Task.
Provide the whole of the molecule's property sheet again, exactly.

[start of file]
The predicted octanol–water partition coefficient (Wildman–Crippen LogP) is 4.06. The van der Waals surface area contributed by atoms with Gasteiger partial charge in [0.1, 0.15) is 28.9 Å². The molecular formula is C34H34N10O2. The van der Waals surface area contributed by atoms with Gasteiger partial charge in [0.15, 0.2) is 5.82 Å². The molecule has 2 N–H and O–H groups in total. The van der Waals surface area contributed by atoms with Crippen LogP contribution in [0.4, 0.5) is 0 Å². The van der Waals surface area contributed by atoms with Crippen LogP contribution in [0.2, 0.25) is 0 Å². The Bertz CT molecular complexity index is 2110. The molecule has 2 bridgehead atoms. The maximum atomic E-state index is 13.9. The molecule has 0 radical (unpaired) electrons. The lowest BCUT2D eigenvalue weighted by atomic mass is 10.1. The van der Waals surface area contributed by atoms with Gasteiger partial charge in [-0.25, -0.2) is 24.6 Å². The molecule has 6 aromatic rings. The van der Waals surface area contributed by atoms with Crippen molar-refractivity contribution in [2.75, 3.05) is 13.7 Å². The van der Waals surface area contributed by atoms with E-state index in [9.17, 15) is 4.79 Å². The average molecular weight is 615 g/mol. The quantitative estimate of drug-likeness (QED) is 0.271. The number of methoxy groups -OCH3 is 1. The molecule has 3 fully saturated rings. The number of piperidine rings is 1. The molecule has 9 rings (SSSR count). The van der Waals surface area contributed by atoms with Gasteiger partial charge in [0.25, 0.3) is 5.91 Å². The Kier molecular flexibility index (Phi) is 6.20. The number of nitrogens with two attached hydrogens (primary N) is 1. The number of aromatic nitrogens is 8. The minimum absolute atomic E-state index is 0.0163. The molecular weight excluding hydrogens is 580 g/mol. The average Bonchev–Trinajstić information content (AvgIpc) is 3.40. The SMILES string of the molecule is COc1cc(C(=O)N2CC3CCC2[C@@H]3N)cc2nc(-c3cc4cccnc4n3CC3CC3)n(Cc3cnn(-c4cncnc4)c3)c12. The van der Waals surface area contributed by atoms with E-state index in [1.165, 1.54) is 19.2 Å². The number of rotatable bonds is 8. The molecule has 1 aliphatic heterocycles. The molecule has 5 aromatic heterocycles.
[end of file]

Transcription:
The predicted octanol–water partition coefficient (Wildman–Crippen LogP) is 4.06. The van der Waals surface area contributed by atoms with Gasteiger partial charge in [0.1, 0.15) is 28.9 Å². The molecular formula is C34H34N10O2. The van der Waals surface area contributed by atoms with Gasteiger partial charge in [0.15, 0.2) is 5.82 Å². The molecule has 2 N–H and O–H groups in total. The van der Waals surface area contributed by atoms with Crippen LogP contribution in [0.4, 0.5) is 0 Å². The van der Waals surface area contributed by atoms with Crippen LogP contribution in [0.2, 0.25) is 0 Å². The Bertz CT molecular complexity index is 2110. The molecule has 2 bridgehead atoms. The maximum atomic E-state index is 13.9. The molecule has 0 radical (unpaired) electrons. The lowest BCUT2D eigenvalue weighted by atomic mass is 10.1. The van der Waals surface area contributed by atoms with Gasteiger partial charge in [-0.25, -0.2) is 24.6 Å². The molecule has 6 aromatic rings. The van der Waals surface area contributed by atoms with Crippen molar-refractivity contribution in [2.75, 3.05) is 13.7 Å². The van der Waals surface area contributed by atoms with E-state index in [9.17, 15) is 4.79 Å². The average molecular weight is 615 g/mol. The quantitative estimate of drug-likeness (QED) is 0.271. The number of methoxy groups -OCH3 is 1. The molecule has 3 fully saturated rings. The number of piperidine rings is 1. The molecule has 9 rings (SSSR count). The van der Waals surface area contributed by atoms with Gasteiger partial charge in [0.25, 0.3) is 5.91 Å². The Kier molecular flexibility index (Phi) is 6.20. The number of nitrogens with two attached hydrogens (primary N) is 1. The number of aromatic nitrogens is 8. The minimum absolute atomic E-state index is 0.0163. The molecular weight excluding hydrogens is 580 g/mol. The average Bonchev–Trinajstić information content (AvgIpc) is 3.40. The SMILES string of the molecule is COc1cc(C(=O)N2CC3CCC2[C@@H]3N)cc2nc(-c3cc4cccnc4n3CC3CC3)n(Cc3cnn(-c4cncnc4)c3)c12. The van der Waals surface area contributed by atoms with E-state index in [1.165, 1.54) is 19.2 Å². The number of rotatable bonds is 8. The molecule has 1 aliphatic heterocycles. The molecule has 5 aromatic heterocycles.